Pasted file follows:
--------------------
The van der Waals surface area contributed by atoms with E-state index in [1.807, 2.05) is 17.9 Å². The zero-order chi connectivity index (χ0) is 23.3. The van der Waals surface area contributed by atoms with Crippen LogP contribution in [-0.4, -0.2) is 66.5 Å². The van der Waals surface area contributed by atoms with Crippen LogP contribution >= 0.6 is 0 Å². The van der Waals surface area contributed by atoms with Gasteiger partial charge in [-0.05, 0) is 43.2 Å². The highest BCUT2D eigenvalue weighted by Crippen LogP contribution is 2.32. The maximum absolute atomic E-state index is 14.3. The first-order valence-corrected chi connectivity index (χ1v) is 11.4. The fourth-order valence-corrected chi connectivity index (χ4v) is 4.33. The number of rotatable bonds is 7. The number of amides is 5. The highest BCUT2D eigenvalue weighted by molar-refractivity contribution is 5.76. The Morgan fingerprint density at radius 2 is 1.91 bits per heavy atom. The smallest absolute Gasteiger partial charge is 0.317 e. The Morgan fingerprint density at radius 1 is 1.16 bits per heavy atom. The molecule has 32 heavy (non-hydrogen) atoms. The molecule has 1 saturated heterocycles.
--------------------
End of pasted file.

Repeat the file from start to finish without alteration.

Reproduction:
The van der Waals surface area contributed by atoms with E-state index in [1.807, 2.05) is 17.9 Å². The zero-order chi connectivity index (χ0) is 23.3. The van der Waals surface area contributed by atoms with Crippen LogP contribution in [-0.4, -0.2) is 66.5 Å². The van der Waals surface area contributed by atoms with Crippen LogP contribution >= 0.6 is 0 Å². The van der Waals surface area contributed by atoms with Gasteiger partial charge in [-0.05, 0) is 43.2 Å². The highest BCUT2D eigenvalue weighted by Crippen LogP contribution is 2.32. The maximum absolute atomic E-state index is 14.3. The first-order valence-corrected chi connectivity index (χ1v) is 11.4. The fourth-order valence-corrected chi connectivity index (χ4v) is 4.33. The number of rotatable bonds is 7. The number of amides is 5. The highest BCUT2D eigenvalue weighted by molar-refractivity contribution is 5.76. The Morgan fingerprint density at radius 2 is 1.91 bits per heavy atom. The smallest absolute Gasteiger partial charge is 0.317 e. The Morgan fingerprint density at radius 1 is 1.16 bits per heavy atom. The molecule has 32 heavy (non-hydrogen) atoms. The molecule has 1 saturated heterocycles.